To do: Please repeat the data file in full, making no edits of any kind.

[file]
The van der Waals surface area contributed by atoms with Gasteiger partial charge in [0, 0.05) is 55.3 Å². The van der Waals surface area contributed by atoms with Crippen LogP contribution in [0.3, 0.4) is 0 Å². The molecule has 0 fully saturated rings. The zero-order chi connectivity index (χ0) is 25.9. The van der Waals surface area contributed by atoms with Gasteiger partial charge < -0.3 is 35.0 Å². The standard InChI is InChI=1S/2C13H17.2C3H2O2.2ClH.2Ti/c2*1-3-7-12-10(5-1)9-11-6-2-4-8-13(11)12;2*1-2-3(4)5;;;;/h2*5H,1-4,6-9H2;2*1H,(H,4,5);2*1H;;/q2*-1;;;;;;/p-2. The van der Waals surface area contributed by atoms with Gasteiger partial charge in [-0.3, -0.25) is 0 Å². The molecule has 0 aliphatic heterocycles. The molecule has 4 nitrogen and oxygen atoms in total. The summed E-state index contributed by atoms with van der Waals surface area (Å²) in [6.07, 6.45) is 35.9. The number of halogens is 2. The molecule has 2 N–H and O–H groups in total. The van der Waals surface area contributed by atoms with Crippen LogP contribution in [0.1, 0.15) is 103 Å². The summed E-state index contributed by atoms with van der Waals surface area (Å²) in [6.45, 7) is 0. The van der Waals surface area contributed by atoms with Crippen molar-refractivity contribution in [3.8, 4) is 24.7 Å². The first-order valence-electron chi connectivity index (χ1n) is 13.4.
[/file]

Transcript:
The van der Waals surface area contributed by atoms with Gasteiger partial charge in [0, 0.05) is 55.3 Å². The van der Waals surface area contributed by atoms with Crippen LogP contribution in [0.3, 0.4) is 0 Å². The molecule has 0 fully saturated rings. The zero-order chi connectivity index (χ0) is 25.9. The van der Waals surface area contributed by atoms with Gasteiger partial charge < -0.3 is 35.0 Å². The standard InChI is InChI=1S/2C13H17.2C3H2O2.2ClH.2Ti/c2*1-3-7-12-10(5-1)9-11-6-2-4-8-13(11)12;2*1-2-3(4)5;;;;/h2*5H,1-4,6-9H2;2*1H,(H,4,5);2*1H;;/q2*-1;;;;;;/p-2. The van der Waals surface area contributed by atoms with Gasteiger partial charge in [-0.3, -0.25) is 0 Å². The molecule has 0 aliphatic heterocycles. The molecule has 4 nitrogen and oxygen atoms in total. The summed E-state index contributed by atoms with van der Waals surface area (Å²) in [6.07, 6.45) is 35.9. The number of halogens is 2. The molecule has 2 N–H and O–H groups in total. The van der Waals surface area contributed by atoms with Crippen LogP contribution in [0.1, 0.15) is 103 Å². The summed E-state index contributed by atoms with van der Waals surface area (Å²) in [6.45, 7) is 0. The van der Waals surface area contributed by atoms with Crippen molar-refractivity contribution in [3.8, 4) is 24.7 Å². The first-order valence-electron chi connectivity index (χ1n) is 13.4.